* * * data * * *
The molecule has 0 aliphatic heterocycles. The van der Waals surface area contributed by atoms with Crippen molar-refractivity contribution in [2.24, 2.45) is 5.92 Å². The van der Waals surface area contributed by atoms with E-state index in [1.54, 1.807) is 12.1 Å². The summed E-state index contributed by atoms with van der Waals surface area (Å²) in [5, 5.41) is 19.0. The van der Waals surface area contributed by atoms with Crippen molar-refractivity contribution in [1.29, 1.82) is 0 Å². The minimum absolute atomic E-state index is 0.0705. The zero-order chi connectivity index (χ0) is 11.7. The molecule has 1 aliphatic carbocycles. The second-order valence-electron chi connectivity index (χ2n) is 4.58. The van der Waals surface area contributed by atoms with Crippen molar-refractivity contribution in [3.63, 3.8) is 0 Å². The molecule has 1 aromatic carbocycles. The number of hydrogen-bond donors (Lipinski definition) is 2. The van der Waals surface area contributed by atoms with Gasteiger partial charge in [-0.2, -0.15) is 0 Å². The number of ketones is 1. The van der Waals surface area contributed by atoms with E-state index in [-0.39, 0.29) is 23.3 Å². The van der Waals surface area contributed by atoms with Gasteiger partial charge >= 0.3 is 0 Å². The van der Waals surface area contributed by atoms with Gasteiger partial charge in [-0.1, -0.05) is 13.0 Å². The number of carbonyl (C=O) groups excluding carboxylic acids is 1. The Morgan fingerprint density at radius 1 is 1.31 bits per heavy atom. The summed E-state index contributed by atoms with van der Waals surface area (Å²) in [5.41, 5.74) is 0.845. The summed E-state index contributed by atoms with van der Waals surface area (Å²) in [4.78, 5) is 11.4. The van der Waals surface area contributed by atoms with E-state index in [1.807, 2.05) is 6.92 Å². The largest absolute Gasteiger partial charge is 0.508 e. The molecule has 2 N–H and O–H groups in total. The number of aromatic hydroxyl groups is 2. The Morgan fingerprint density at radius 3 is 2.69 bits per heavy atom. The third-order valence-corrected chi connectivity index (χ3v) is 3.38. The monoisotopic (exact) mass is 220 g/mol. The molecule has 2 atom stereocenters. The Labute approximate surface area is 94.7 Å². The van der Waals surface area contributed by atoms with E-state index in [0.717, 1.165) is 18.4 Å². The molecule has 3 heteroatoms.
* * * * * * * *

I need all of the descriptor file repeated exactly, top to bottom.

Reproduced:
The molecule has 0 aliphatic heterocycles. The van der Waals surface area contributed by atoms with Crippen molar-refractivity contribution in [2.24, 2.45) is 5.92 Å². The van der Waals surface area contributed by atoms with E-state index in [1.54, 1.807) is 12.1 Å². The summed E-state index contributed by atoms with van der Waals surface area (Å²) in [5, 5.41) is 19.0. The van der Waals surface area contributed by atoms with Crippen molar-refractivity contribution in [1.29, 1.82) is 0 Å². The minimum absolute atomic E-state index is 0.0705. The zero-order chi connectivity index (χ0) is 11.7. The molecule has 1 aliphatic carbocycles. The second-order valence-electron chi connectivity index (χ2n) is 4.58. The van der Waals surface area contributed by atoms with Crippen molar-refractivity contribution in [3.63, 3.8) is 0 Å². The molecule has 1 aromatic carbocycles. The number of hydrogen-bond donors (Lipinski definition) is 2. The van der Waals surface area contributed by atoms with Gasteiger partial charge in [-0.2, -0.15) is 0 Å². The number of ketones is 1. The van der Waals surface area contributed by atoms with E-state index in [-0.39, 0.29) is 23.3 Å². The van der Waals surface area contributed by atoms with Gasteiger partial charge >= 0.3 is 0 Å². The van der Waals surface area contributed by atoms with Gasteiger partial charge in [-0.1, -0.05) is 13.0 Å². The number of carbonyl (C=O) groups excluding carboxylic acids is 1. The Morgan fingerprint density at radius 1 is 1.31 bits per heavy atom. The summed E-state index contributed by atoms with van der Waals surface area (Å²) in [5.41, 5.74) is 0.845. The summed E-state index contributed by atoms with van der Waals surface area (Å²) in [4.78, 5) is 11.4. The van der Waals surface area contributed by atoms with E-state index in [1.807, 2.05) is 6.92 Å². The largest absolute Gasteiger partial charge is 0.508 e. The molecule has 2 N–H and O–H groups in total. The number of aromatic hydroxyl groups is 2. The Morgan fingerprint density at radius 3 is 2.69 bits per heavy atom. The third-order valence-corrected chi connectivity index (χ3v) is 3.38. The monoisotopic (exact) mass is 220 g/mol. The molecule has 2 atom stereocenters. The Labute approximate surface area is 94.7 Å². The van der Waals surface area contributed by atoms with E-state index in [0.717, 1.165) is 18.4 Å². The molecule has 3 heteroatoms.